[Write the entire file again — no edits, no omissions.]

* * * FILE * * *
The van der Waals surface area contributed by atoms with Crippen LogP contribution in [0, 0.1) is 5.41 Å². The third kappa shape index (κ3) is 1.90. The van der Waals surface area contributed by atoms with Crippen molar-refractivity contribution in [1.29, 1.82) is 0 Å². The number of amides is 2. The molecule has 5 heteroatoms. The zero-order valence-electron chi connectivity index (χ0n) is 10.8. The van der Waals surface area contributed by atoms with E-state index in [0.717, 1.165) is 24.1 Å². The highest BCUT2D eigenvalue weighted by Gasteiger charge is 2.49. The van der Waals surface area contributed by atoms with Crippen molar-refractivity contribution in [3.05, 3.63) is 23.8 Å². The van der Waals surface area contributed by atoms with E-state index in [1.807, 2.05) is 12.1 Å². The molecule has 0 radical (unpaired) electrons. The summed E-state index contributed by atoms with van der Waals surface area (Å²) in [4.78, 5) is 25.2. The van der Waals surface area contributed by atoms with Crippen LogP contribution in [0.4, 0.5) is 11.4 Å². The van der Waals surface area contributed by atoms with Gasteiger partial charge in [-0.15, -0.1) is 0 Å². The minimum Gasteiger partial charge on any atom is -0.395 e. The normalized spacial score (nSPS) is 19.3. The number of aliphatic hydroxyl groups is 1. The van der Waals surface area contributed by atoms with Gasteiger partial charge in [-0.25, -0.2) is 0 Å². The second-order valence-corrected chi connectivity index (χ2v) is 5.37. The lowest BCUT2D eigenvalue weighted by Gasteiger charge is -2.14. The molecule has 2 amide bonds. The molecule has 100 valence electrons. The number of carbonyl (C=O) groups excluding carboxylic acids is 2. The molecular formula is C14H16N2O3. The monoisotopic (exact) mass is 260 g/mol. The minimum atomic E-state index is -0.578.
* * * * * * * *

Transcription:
The van der Waals surface area contributed by atoms with Crippen LogP contribution in [0, 0.1) is 5.41 Å². The third kappa shape index (κ3) is 1.90. The van der Waals surface area contributed by atoms with Crippen molar-refractivity contribution in [1.29, 1.82) is 0 Å². The number of amides is 2. The molecule has 5 heteroatoms. The zero-order valence-electron chi connectivity index (χ0n) is 10.8. The van der Waals surface area contributed by atoms with E-state index in [0.717, 1.165) is 24.1 Å². The highest BCUT2D eigenvalue weighted by Gasteiger charge is 2.49. The van der Waals surface area contributed by atoms with Crippen molar-refractivity contribution in [3.05, 3.63) is 23.8 Å². The van der Waals surface area contributed by atoms with E-state index in [1.807, 2.05) is 12.1 Å². The molecule has 0 radical (unpaired) electrons. The summed E-state index contributed by atoms with van der Waals surface area (Å²) in [4.78, 5) is 25.2. The van der Waals surface area contributed by atoms with Crippen LogP contribution in [0.4, 0.5) is 11.4 Å². The van der Waals surface area contributed by atoms with Gasteiger partial charge in [-0.15, -0.1) is 0 Å². The minimum Gasteiger partial charge on any atom is -0.395 e. The normalized spacial score (nSPS) is 19.3. The number of aliphatic hydroxyl groups is 1. The van der Waals surface area contributed by atoms with Gasteiger partial charge in [-0.25, -0.2) is 0 Å². The second-order valence-corrected chi connectivity index (χ2v) is 5.37. The lowest BCUT2D eigenvalue weighted by Gasteiger charge is -2.14. The molecule has 2 amide bonds. The molecule has 100 valence electrons. The number of carbonyl (C=O) groups excluding carboxylic acids is 2. The molecular formula is C14H16N2O3. The monoisotopic (exact) mass is 260 g/mol. The minimum atomic E-state index is -0.578.